The world of integrative and alternative medicine is more popular now that ever. But how do you wade through the vast amounts of information available online without becoming more confused, or falling for scams from unsafe practitioners and their advice? I have spent many years reading books, magazines, peer-reviewed journal articles, and following discussion groups moderated by highly trained naturopathic doctors and herbalists, and yet there are still many times when I am not certain how to choose between two or more conflicting opinions. Oftentimes we ask our physicians for advice on certain modalities or supplements we’ve read about and they may know from personal experience which ones are good and which aren’t. But other times, physicians have not studied these modalities in depth and prefer to stay within the boundaries of what they were taught as generally accepted practices in medical school. That does not mean that many of the alternative therapies are not good, or even bad, it just means that your doctor either may not know enough about it or does not want to recommend it to protect their practice from liability.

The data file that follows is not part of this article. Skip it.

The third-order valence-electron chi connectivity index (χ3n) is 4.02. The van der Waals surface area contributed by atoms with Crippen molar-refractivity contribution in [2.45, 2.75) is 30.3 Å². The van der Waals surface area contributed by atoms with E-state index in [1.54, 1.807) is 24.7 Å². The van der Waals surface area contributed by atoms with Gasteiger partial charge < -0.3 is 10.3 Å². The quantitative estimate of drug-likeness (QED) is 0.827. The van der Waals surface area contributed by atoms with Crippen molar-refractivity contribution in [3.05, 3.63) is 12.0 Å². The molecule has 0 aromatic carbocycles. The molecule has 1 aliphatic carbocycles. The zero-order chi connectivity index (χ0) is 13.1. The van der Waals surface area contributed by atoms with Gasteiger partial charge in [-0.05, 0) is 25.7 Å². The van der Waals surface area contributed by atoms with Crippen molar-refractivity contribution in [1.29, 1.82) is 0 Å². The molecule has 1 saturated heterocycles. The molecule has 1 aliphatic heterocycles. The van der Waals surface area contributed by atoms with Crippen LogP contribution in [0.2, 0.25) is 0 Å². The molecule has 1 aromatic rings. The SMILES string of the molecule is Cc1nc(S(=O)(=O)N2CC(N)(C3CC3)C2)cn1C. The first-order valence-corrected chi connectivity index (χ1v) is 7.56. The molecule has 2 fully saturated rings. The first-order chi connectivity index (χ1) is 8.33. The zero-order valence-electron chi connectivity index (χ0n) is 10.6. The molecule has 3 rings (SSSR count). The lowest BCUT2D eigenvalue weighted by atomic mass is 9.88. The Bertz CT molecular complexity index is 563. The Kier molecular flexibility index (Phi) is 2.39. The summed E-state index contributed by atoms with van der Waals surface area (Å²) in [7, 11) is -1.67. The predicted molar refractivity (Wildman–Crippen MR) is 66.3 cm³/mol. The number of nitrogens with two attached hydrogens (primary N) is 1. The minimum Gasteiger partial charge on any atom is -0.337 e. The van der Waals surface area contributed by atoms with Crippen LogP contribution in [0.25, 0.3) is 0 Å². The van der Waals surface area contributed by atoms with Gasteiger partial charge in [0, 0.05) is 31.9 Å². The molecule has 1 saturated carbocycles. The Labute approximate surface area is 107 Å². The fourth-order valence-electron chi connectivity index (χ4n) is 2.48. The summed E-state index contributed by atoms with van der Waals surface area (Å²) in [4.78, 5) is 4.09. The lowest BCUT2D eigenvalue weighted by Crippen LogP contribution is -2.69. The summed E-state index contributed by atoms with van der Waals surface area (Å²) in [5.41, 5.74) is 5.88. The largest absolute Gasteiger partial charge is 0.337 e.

One medical professional source for physicians and patients provides an overview of several of the alternative therapies that people with orthopaedic injury might find useful is the “Your Orthopaedic Connection” section of the American Academy of Orthopaedic Surgeons website. There you can read more about the various types of alternative treatments and practitioners, such as:
Take a look around other areas of the AAOS website where you may find information that is very helpful for your particular injury or surgery.
Sue Hasker – Certified Performing Edge Consultant
Injury & Surgery Healing Coach